Plastic production is a major contributor to climate change, while plastic pollution is causing irreparable harm to the environment and is damaging ecosystems. Without a global plastics treaty that tackles the entire value chain – including better product design, reducing production of virgin plastic from fossil fuels, improved recycling and waste management – plastic will continue its path of destruction. Once finalised, the global treaty will determine what products would be curtailed through a list of bans and phase-outs, but implementation would be managed at national level.

What is the connection between plastic, global warming and pollution?

The production, conversion and waste management of plastics generate about 4% of all greenhouse gas emissions. These emissions are the main driver of global warming and thus climate change. Also, plastic stays in the environment for hundreds of years and breaks down into fragments and microplastics. These are ingested by animals, cause soil pollution, and leak into our drinking water and food sources. Plastic products also ruin our beautiful landscapes when they become litter.

So which products are we talking about?

For the South African study, 10 items were identified either for bans or phase-outs. The plastic products chosen for bans are regarded as unnecessary and avoidable; if alternatives are needed, they are already available. For the phase-out items, economically and technologically feasible alternatives are not readily available, so time is needed for further research and development. None of the 10 plastic items are collected for recycling by informal reclaimers or waste pickers, so the bans and phase-outs will not directly affect their livelihoods.

Photo Credit: Jay Caboz

Nearly 9 out of 10 South Africans back a global ban on single-use plastic products to stop plastic pollution.
Photo Credit: Jay Caboz

So how could bans and phase-outs change South Africa’s future by 2030?

Contrary to popular belief, these bans and phase-outs will boost the South African economy. How?

  1. A bans scenario will see 22 000 additional jobs for females by 2030.
  2. For males, it is 24 000.
  3. Without bans and phase-outs, total employment will go up by 3% whereas bans will see 4% employment growth and phase-outs 5%.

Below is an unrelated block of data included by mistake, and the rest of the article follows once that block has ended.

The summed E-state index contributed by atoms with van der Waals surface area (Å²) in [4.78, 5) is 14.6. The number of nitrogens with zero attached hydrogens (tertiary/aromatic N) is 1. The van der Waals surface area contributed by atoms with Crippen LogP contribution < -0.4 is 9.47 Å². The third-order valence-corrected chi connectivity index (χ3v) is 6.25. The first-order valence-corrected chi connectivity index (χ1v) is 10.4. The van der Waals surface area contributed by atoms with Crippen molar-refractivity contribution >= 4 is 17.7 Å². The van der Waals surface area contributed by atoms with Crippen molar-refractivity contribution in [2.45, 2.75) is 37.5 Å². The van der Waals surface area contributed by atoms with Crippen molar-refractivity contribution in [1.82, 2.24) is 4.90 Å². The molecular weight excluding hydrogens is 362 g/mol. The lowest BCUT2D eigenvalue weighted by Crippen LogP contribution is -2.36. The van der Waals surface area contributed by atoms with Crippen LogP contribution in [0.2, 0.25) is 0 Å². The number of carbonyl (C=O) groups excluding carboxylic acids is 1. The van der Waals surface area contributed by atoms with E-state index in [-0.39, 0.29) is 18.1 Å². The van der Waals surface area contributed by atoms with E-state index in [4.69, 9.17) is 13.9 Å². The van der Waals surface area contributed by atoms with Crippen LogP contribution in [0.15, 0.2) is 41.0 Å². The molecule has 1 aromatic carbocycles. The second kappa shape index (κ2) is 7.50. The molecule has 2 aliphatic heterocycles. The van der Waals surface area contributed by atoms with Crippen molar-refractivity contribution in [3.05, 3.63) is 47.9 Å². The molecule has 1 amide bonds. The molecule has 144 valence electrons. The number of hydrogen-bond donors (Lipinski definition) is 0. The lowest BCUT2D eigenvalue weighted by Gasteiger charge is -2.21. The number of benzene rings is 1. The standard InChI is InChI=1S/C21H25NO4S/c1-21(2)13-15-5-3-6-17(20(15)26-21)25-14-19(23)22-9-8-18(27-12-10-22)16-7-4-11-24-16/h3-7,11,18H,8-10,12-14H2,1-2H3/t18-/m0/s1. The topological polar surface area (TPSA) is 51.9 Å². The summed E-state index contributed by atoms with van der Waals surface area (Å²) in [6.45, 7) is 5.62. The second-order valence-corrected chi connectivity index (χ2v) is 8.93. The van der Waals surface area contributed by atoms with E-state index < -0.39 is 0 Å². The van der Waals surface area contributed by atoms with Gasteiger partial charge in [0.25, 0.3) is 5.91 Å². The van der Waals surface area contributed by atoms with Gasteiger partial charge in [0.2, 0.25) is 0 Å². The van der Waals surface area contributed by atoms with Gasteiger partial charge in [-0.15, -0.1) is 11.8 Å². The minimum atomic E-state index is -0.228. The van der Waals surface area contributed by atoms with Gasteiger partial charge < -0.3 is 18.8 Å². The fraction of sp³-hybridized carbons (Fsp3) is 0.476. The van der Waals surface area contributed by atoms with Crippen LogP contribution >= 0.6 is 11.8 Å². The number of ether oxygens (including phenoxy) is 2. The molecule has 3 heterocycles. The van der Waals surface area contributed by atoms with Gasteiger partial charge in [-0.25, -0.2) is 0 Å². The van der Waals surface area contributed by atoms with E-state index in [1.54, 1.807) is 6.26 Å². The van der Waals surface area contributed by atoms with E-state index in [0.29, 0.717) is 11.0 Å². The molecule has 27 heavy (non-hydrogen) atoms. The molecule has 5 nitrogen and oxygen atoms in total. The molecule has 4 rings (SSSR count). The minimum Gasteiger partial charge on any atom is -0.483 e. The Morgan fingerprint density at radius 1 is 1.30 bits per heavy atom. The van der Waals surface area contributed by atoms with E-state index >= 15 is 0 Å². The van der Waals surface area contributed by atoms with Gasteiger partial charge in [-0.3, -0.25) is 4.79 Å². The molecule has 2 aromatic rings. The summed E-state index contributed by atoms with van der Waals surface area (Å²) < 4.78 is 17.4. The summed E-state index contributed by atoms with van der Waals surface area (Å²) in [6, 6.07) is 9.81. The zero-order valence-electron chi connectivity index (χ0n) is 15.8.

4. In a phase-out scenario, 159 000 jobs for females are on the horizon.
  5. For males it is 151 000.
  6. Wage increases hit 8% with no action yet bans would see a 10% increase.

Informal employment will go up by 22% with no action, but up to 24% with bans and phase-out

But how would such bans and phase-outs boost the economy?

Firstly, the demand for alternative environmentally friendly products and business models would boost the economy by creating the need for innovation around delivery of products and using products differently. This would lead to a proliferation of smaller business and service-based “refill and reuse” models which ultimately means a rise in start-ups and employment.

Secondly, while a few of the problematic products like barrier bags and plastic-stemmed ear buds are produced locally, the vast majority are imported. By banning or phasing them out, local innovation for alternatives would be stimulated.

What’s the economic bottom line?

A variety of factors were included to calculate how much it would cost the country if we do not curb high-risk, single-use plastic products. These included, among others, the cost of waste management, the cost of clean-ups, the cost of collecting, sorting, recycling and disposing, and the cost of not curbing greenhouse gas emissions.

Overall, the cost to society of persisting with a business-as-usual approach to plastic is R47,8 billion.

South Africa simply can’t afford that.

Neither can nature.

Photo Credit: Sam Hobson